Fast forward to the 2014, new coach added to his team, Boris Becker, same spectacular fitness program, diet, training and confidence leading into the final, except for one thing: le mistral. Post match Novak claims that he was feeling quesy, a problem with his gut. Put it rest. Ask any Olympian who’s not 100% leading into the Olympics Games, and you’ll see the obvious response, ‘not a factor.’ After all, isn’t that why you pay the ‘team’ enormous sums? Aren’t they supposed to be the first line of defense for anything? A protective veneer which prevents even a stomach bug from entering your ecosphere?
So discount it. It’s sport. Get over it. This is a once in a lifetime opportunity.
Four days before the final, the weather changes to heat, wind and a drier, faster rich red clay court. David Ferrer comments after losing to Nadal in the quarters, ‘it was so heavy, powerful.’ The ‘it’ was the bounce of the Nadal ball shredding grooves in the clay, whipping opponents deeper and wider off court, out of position into wide open spaces.
Then Nadal pummels Andy Murray, who two weeks earlier at the Italian Open has a chance to beat Nadal in the semis, but let’s it slip away. In this match, the semi-finals, Nadal punishes Murray with brutal efficiency. Nadal was energized, and no where near the same person in mind and spirit as he was a month and a half ago at the start of his season, a season after several years of dominance, gave birth to his moniker, The King of Clay.
All the demons were out of him, now. And the man who eventually was to play him in the final, once again, Novak Djokovic was aware, even testy. In Nole’s semifinal versus his unexpected opponent, the Latvian, Ernests Gulbis, Djokovic demolished a racket in anger, yet prevailed in four sets. Was he thinking about Nadal? Was he thinking about the herculean effort it would take to beat The King of Clay?
The rematch was on, but the conditions were not the same. The mental edge, the history and the burden of not winning the French Open were weighing heavy on Novak. Even after taking the first set, you knew Novak was going to be in trouble. It was the Novak of old, questioning instead of delivering; turning towards his team’s box when missing a shot at a key moment, shrugging his shoulders, talking to himself, to them, to anyone who would listen. The 2011 Novak would’ve played closer to the baseline dominating from the very beginning, controlling the depth, the angles, opening the court up to set up the driving penetrating winner deep to the corner or right on the line.
The 2014 Novak hired Boris Becker to get him back in touch with that offensive machine. Or did he?
The 2014 Novak must’ve been carrying all the losses in all the finals forward into this final, his final. You could see he was searching for a higher understanding, some explanation about why the change of weather, the wind, the resurgent Rafael Nadal, now. Why now? he argued to himself, looking up to the heavens, after losing a particularly long game, it mattered not which game it was, because Novak of 2014 was not the Novak who was hardened, steadied and strong in self-belief. This was the old Novak, the one we saw prior to finding out that he had a gluten allergy, the Novak who we never knew had the heart. Surely he had the talent, but somehow he’d tire at the key moments, succumb to the pressures, begin to make the cautious mistakes at key moments, and find a way to lose what was certain victory.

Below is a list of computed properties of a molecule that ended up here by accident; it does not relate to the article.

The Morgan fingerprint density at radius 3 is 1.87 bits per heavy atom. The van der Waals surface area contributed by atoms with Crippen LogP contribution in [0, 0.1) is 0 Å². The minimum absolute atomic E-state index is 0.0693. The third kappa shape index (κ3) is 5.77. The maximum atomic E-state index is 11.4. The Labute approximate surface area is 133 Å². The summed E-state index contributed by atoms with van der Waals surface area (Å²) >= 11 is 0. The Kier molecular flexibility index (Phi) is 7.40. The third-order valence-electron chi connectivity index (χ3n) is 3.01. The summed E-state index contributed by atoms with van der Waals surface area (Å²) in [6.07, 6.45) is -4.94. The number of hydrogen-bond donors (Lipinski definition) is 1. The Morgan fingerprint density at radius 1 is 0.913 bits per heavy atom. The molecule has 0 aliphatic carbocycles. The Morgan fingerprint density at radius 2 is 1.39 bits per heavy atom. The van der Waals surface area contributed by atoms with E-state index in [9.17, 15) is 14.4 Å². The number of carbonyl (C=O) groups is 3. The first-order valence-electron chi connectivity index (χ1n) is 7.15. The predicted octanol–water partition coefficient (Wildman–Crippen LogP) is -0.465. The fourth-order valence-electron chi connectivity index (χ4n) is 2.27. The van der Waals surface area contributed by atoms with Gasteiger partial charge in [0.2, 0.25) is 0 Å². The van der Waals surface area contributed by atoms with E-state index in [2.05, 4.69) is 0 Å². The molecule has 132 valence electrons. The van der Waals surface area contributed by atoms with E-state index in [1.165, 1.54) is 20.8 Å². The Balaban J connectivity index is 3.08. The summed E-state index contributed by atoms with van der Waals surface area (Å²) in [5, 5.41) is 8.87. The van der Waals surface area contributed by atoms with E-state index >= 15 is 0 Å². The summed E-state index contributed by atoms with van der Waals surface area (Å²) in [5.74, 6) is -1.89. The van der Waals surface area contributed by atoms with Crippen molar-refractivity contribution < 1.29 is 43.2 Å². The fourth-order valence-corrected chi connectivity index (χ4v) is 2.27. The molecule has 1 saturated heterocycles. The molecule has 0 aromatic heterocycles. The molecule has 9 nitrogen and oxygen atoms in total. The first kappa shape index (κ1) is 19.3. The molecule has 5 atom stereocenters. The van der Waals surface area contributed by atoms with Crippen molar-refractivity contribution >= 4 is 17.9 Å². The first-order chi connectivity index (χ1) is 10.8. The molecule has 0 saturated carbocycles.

Where was the Boris Becker footprint on the 2014 Novak? To add an offensive dimension to his game: better serving, more aggressive shotmaking and yes, even some all out approach volleying, Becker was the spark to ignite Nole 2.0.
Why then was Novak standing so far behind the baseline to return serve? Why was he tentative and unsure when looking for his moments in the match? This should be Becker’s influence. But was saw none of it. Give it time? I wouldn’t. Why change success? Why tamper with what is working well? I don’t know. Ask Tiger Woods why change your swing when you’re thick with success and confidence? Somehow Novak Djokovic was convinced that Boris Becker was the answer to the question marks racing in his mind; and over time with the same people surrounding you — your inner sanctum — seems stale and maybe they don’t know how to move you from your perceived plateau.
Maybe it was the Becker mind, a finely skilled, dialed into extreme focus and execution under the most arduous moments early in his career, that Novak wants to tap into that would — should — carry him into another dimension. One that’s already occupied … by none other than, Rafael Nadal.
No the man at the top of Mt. Everest, the man who has faced his fears, who has walked deep into the desert for forty days and forty nights, hoisting the Spanish Flag, is none other than the 14-time Grand Slam winner, nine of ten French Open titles, five in a row; the man who has conquered his doubts in none other than the most deserving, one of the greatest lengths of dominance we will have seen in our lifetime, Rafael Nadal.
And simply this is why, from our good friend Christopher Clarey of the NY Times who writes the following:
“I knew I had lost four times in a row to Novak, and to be able to win again against him was very important to me,” Nadal said. “I had enough courage. I made the right decisions at the right moment and ended up on top. It’s an emotional moment, a real mix of things.”
Nadal is now tied with Pete Sampras for second on the career list with 14 Grand Slam singles titles, and he is now only three behind the leader, Roger Federer, who has 17.
“That’s true, but I’ll repeat what I always say: that this is not something that worries me or motivates me,” said Nadal, … “I’m following my path, and when my career is over, then we’ll count them up.”
Step by step. One point at a time. This one. Not the next one. Not the last one. One point at a time, Rafael Nadal will be … here, now.
Dreaming? No. Doing.